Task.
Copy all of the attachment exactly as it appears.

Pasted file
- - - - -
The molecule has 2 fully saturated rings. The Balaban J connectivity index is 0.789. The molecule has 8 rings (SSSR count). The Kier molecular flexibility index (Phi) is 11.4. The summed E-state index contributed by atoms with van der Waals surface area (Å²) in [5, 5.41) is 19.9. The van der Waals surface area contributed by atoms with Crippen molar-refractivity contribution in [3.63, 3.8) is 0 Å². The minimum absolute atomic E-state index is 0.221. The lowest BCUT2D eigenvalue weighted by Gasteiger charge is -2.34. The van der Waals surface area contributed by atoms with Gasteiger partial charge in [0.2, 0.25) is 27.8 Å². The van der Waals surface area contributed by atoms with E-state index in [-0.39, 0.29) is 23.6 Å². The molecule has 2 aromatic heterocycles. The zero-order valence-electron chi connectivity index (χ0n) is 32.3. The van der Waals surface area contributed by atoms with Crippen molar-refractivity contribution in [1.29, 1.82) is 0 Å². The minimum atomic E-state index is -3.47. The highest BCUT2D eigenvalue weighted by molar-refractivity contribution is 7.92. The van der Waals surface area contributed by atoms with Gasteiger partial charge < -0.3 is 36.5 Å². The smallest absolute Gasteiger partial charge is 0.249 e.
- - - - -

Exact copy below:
The molecule has 2 fully saturated rings. The Balaban J connectivity index is 0.789. The molecule has 8 rings (SSSR count). The Kier molecular flexibility index (Phi) is 11.4. The summed E-state index contributed by atoms with van der Waals surface area (Å²) in [5, 5.41) is 19.9. The van der Waals surface area contributed by atoms with Crippen molar-refractivity contribution in [3.63, 3.8) is 0 Å². The minimum absolute atomic E-state index is 0.221. The lowest BCUT2D eigenvalue weighted by Gasteiger charge is -2.34. The van der Waals surface area contributed by atoms with Gasteiger partial charge in [0.2, 0.25) is 27.8 Å². The van der Waals surface area contributed by atoms with E-state index in [-0.39, 0.29) is 23.6 Å². The molecule has 2 aromatic heterocycles. The zero-order valence-electron chi connectivity index (χ0n) is 32.3. The van der Waals surface area contributed by atoms with Crippen molar-refractivity contribution in [1.29, 1.82) is 0 Å². The minimum atomic E-state index is -3.47. The highest BCUT2D eigenvalue weighted by molar-refractivity contribution is 7.92. The van der Waals surface area contributed by atoms with Gasteiger partial charge < -0.3 is 36.5 Å². The smallest absolute Gasteiger partial charge is 0.249 e.